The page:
If you have any questions, please contact Jeffrey Sumberg, Director, Office of Labor and Employee Relations, at 202-606-2639. He may also be reached via e-mail at jsumberg@opm.gov.

Guidance on Reporting Official Time FY 2002

Office of Personnel Management Guidance on Reporting Official Time FY 2002

The Office of Personnel Management is issuing this guidance to help departments and agencies report on the number of hours of official time that employees used to perform representational functions in FY 2002. Agencies are asked to complete this report and submit it to OPM no later than October 31, 2002.

We have asked for as little official time data as possible because we are fast approaching the end of the fiscal year and we recognize that agencies may not be able to collect and report more than total hours of official time for FY 2002. To help us draw conclusions from the information reported this year, OPM will examine the official time data and any explanation of unusually high or low usage and correlate that with data we have already collected showing the number and size of bargaining units at each Federal agency. We will work closely with agencies and unions to establish a more comprehensive reporting framework for future years.

1. Scope of Report

Your report should cover all agencies except non-appropriated fund instrumentalities and only those representational activities related to labor relations, such as those provided for by 5 U.S.C. Chapter 71 and collective bargaining agreements. Agencies should not report activities under non-labor relations laws or regulations (e.g., civil rights laws or agency administrative grievance procedures).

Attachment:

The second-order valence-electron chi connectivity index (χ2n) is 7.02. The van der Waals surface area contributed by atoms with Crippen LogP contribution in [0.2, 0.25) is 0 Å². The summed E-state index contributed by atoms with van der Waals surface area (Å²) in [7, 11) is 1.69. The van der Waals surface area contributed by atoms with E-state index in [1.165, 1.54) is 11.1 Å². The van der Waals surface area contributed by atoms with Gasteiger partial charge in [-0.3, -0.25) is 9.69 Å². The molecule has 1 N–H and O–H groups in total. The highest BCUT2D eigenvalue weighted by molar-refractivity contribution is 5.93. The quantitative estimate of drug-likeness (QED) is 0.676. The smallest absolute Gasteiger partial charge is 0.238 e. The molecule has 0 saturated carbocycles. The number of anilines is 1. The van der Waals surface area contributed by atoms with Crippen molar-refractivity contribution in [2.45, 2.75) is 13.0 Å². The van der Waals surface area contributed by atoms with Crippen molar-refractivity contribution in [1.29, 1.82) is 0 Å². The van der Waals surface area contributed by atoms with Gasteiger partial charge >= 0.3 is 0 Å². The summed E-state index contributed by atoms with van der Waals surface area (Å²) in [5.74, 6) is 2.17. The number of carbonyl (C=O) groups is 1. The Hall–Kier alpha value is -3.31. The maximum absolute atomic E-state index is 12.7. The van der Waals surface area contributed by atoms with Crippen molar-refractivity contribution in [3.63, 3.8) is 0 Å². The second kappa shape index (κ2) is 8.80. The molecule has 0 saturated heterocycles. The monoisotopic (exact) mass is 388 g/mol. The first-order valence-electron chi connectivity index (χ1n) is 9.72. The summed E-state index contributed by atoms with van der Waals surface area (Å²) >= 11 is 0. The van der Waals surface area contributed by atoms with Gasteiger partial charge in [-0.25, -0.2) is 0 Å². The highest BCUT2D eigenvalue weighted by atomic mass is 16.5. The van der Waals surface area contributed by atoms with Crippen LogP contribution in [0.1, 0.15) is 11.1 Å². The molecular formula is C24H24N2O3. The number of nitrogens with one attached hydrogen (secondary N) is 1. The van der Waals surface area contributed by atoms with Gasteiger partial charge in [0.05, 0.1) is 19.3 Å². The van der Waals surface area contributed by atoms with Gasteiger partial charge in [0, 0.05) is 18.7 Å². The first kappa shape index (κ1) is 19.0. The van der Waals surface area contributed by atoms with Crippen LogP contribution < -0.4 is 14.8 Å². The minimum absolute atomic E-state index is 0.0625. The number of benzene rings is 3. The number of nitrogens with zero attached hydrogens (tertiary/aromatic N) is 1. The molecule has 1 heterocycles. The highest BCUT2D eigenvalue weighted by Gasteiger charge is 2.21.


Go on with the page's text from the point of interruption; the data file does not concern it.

2. Reporting Period

Agencies shall provide the actual or best estimate of the number of hours of official time used by employees in FY 2002.

3. Definitions and Terminology

Official Time means all time regardless of agency nomenclature granted to an employee by the agency to perform representational functions under 5 U.S.C. Chapter 71 or by collective bargaining agreement when the employee would otherwise be in a duty status.

Representational Functions refers to activities undertaken by employees acting on behalf of the union or fulfilling the unions responsibility to represent bargaining unit employees in accordance with 5 U.S.C. Chapter 71 or a collective bargaining agreement.

4. Completing the Report

A. OPM expects to receive one consolidated report from each department or agency. You can determine how your agency collects information from its components.

B. Each report shall provide

  • the name of the department or agency responsible for completing and submitting the information;
  • the name of the activity, administration, or bureau if appropriate; and
  • the name and telephone number of a contact person for management and for the labor organization that provided input.

C. Provide the actual or best estimate of the number of hours of official time used by employees in FY 2002 to perform representational functions. If actual data on official time is not available, you may estimate the hours of official time based on the best available data or use standard statistical sampling methods. If you provide an estimate or sample, please explain the methodology that was used.

D. Provide any information that may explain unusually high or low usage of official time during FY 2002.

E. OPM encourages each agency to work with their labor organizations to help determine or verify the information reported.

Please Complete Your Report By October 31, 2002 And Send It To:

    U.S. Office of Personnel Management
    Office of Labor and Employee Relations
    1900 E. Street, NW, Room 7H28
    Washington, DC 20415

If you have any questions, please contact Jeffrey Sumberg, Director, Office of Labor and Employee Relations, at (202) 606-2639 or at jsumberg@opm.gov.